By Marco DiLeonardo
“Allllllora, mi chiamo Marco…”
“Allora”, an Italian filler word while in thought, is a common expression through which I began the most challenging and stimulating six months of my life. During the spring semester of 2017, I studied abroad in Bologna, Italy in an intensive, fully immersive program known as BCSP, or the Bologna Consortial Studies Program.
“Allora” often conveys a sentiment of uncertainty in the present moment, which as I discovered first-hand, is the Italian way. As the only student at the University of Pennsylvania studying in Bologna, uncertainty dominated my first few weeks in Italy. Making new friends, finding an apartment, and attending university classes challenged me to venture out of my comfort zone and immerse myself in my family’s patria and a city I would grow to love. Born of Italian immigrants from Abruzzo, I desired to reconnect with my roots and promote my understanding of the “old-country” way of life. Through an amazing network of American friends from the University of Notre Dame, the University of Wisconsin, and the University of Illinois, along with a group of welcoming roommates from Lecce and Salerno in southern Italy, I lived a multi-cultural semester dominated by Bologna’s hallmark features: tortellini and towers.
The International Relations program at Penn provides the foundation for one to conquer uncertainty and mature both professionally and personally. Through an individualized and rigorous core curriculum, I was able to attend unique and dynamic courses at the University of Bologna. The most challenging and surely rewarding, however, was Maurizio Ambrosini’s “Sociology of Migration.” Through my heritage, I have always preoccupied myself with the movement of peoples across borders in search for a better life: my parents pursued that path. In Professor Ambrosini’s class, I executed an extensive research project in which I studied Bolognese youth refugee populations through one-on-one interviews. At the end of the semester, I presented and defended my findings in front of the leading migration scholars in Italy. In my senior thesis, I study Italian migration policy in response to refugee crises. Do the policies my parents experienced still exist or have they transformed? Through my research project, I came across extensive data, both qualitative and quantitative, which I have incorporated into my thesis.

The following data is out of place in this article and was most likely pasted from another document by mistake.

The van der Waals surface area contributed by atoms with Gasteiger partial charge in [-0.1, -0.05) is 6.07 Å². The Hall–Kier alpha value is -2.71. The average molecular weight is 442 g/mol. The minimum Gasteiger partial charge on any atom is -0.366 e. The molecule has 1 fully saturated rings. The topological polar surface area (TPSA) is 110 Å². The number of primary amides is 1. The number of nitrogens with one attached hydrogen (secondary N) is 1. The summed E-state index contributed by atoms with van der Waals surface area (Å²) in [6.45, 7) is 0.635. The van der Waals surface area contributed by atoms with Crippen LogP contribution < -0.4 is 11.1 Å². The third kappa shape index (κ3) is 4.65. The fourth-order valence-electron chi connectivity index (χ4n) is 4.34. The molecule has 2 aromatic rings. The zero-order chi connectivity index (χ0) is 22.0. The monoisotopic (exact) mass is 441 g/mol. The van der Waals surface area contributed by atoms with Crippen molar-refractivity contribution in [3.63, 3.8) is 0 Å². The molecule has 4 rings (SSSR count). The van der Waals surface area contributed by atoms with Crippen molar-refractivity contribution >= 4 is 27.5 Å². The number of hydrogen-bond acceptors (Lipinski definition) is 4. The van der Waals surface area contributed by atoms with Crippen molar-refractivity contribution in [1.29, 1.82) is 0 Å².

While my research and university classes were influential and demanding in my abroad experience, they did not prevent me from undertaking other adventures. BCSP and the International Relations program allowed me to not only pursue challenging coursework, but to also travel across Italy and Europe. As I embarked on my Bolognese journey, I pursued a different study abroad experience. Rather than visiting the typical tourist sites (as many do), I entered each trip with the desire to live like a local. I was fortunate to visit several cities and countries in Europe. Among them were visiting a high school friend in Paris, attending Frühlingsfest in Berlin, and a road trip through the backwoods of Slovenia. Each individual trip enriched my experience and has led me to become a more independent person, while simultaneously creating unforgettable memories.
“Allora” can imply two very different notions to the listener. One, can suggest a stutter, an instance of confusion, or a search for direction, much like my nervous, shaky introduction on the first day of class. The other can represent stalwart confidence, demonstrating preparation and poise, evident at the end of my tenure in Bologna during my research exposition. My extensive travel itinerary, coursework, and research represent the culmination of my time abroad: I conquered the uncertainty of living across the world from home. Each time I ordered an espresso, sang "Take It Easy" by The Eagles, and presented thought-provoking analysis, I engaged in a semester-long moment which has imparted an indelible mark on my college experience.
Marco DiLeonardo is a senior at the University of Pennsylvania where he studies International Relations